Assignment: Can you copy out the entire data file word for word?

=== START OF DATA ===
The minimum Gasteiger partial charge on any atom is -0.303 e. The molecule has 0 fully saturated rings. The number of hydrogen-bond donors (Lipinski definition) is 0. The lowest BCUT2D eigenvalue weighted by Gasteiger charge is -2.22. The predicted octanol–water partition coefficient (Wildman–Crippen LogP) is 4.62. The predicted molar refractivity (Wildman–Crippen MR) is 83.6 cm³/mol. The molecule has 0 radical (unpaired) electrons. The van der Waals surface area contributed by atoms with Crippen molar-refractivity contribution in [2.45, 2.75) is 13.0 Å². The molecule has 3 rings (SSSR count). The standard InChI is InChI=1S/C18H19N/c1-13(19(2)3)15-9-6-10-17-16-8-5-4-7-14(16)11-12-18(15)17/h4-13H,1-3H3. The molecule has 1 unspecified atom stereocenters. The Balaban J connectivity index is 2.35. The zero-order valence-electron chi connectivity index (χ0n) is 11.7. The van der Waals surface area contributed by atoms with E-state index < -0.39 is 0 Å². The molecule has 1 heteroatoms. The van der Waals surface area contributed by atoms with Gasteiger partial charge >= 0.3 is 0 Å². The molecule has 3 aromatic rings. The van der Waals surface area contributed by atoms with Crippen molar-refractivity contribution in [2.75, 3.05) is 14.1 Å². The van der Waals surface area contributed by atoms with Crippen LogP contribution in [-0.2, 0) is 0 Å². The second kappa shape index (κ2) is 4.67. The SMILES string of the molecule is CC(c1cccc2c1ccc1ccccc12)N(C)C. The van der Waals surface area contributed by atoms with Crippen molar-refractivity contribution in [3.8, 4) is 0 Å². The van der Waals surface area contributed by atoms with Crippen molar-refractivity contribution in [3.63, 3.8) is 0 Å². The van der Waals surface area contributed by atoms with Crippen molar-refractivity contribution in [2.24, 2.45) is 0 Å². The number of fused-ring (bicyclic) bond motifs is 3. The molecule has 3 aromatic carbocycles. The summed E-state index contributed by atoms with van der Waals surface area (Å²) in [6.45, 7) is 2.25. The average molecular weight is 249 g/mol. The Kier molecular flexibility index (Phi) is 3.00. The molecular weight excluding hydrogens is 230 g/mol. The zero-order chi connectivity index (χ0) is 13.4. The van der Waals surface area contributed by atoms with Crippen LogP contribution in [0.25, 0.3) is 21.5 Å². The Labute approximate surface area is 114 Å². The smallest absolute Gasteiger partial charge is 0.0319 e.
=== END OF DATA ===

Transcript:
The minimum Gasteiger partial charge on any atom is -0.303 e. The molecule has 0 fully saturated rings. The number of hydrogen-bond donors (Lipinski definition) is 0. The lowest BCUT2D eigenvalue weighted by Gasteiger charge is -2.22. The predicted octanol–water partition coefficient (Wildman–Crippen LogP) is 4.62. The predicted molar refractivity (Wildman–Crippen MR) is 83.6 cm³/mol. The molecule has 0 radical (unpaired) electrons. The van der Waals surface area contributed by atoms with Crippen molar-refractivity contribution in [2.45, 2.75) is 13.0 Å². The molecule has 3 rings (SSSR count). The standard InChI is InChI=1S/C18H19N/c1-13(19(2)3)15-9-6-10-17-16-8-5-4-7-14(16)11-12-18(15)17/h4-13H,1-3H3. The molecule has 1 unspecified atom stereocenters. The Balaban J connectivity index is 2.35. The zero-order valence-electron chi connectivity index (χ0n) is 11.7. The van der Waals surface area contributed by atoms with E-state index < -0.39 is 0 Å². The molecule has 1 heteroatoms. The van der Waals surface area contributed by atoms with Gasteiger partial charge >= 0.3 is 0 Å². The molecule has 3 aromatic rings. The van der Waals surface area contributed by atoms with Crippen molar-refractivity contribution in [2.75, 3.05) is 14.1 Å². The van der Waals surface area contributed by atoms with Crippen LogP contribution in [-0.2, 0) is 0 Å². The second kappa shape index (κ2) is 4.67. The SMILES string of the molecule is CC(c1cccc2c1ccc1ccccc12)N(C)C. The van der Waals surface area contributed by atoms with Crippen molar-refractivity contribution in [3.8, 4) is 0 Å². The van der Waals surface area contributed by atoms with Crippen molar-refractivity contribution in [3.63, 3.8) is 0 Å². The van der Waals surface area contributed by atoms with Crippen molar-refractivity contribution in [2.24, 2.45) is 0 Å². The number of fused-ring (bicyclic) bond motifs is 3. The molecule has 3 aromatic carbocycles. The summed E-state index contributed by atoms with van der Waals surface area (Å²) in [6.45, 7) is 2.25. The average molecular weight is 249 g/mol. The Kier molecular flexibility index (Phi) is 3.00. The molecular weight excluding hydrogens is 230 g/mol. The zero-order chi connectivity index (χ0) is 13.4. The van der Waals surface area contributed by atoms with Crippen LogP contribution in [0.25, 0.3) is 21.5 Å². The Labute approximate surface area is 114 Å². The smallest absolute Gasteiger partial charge is 0.0319 e.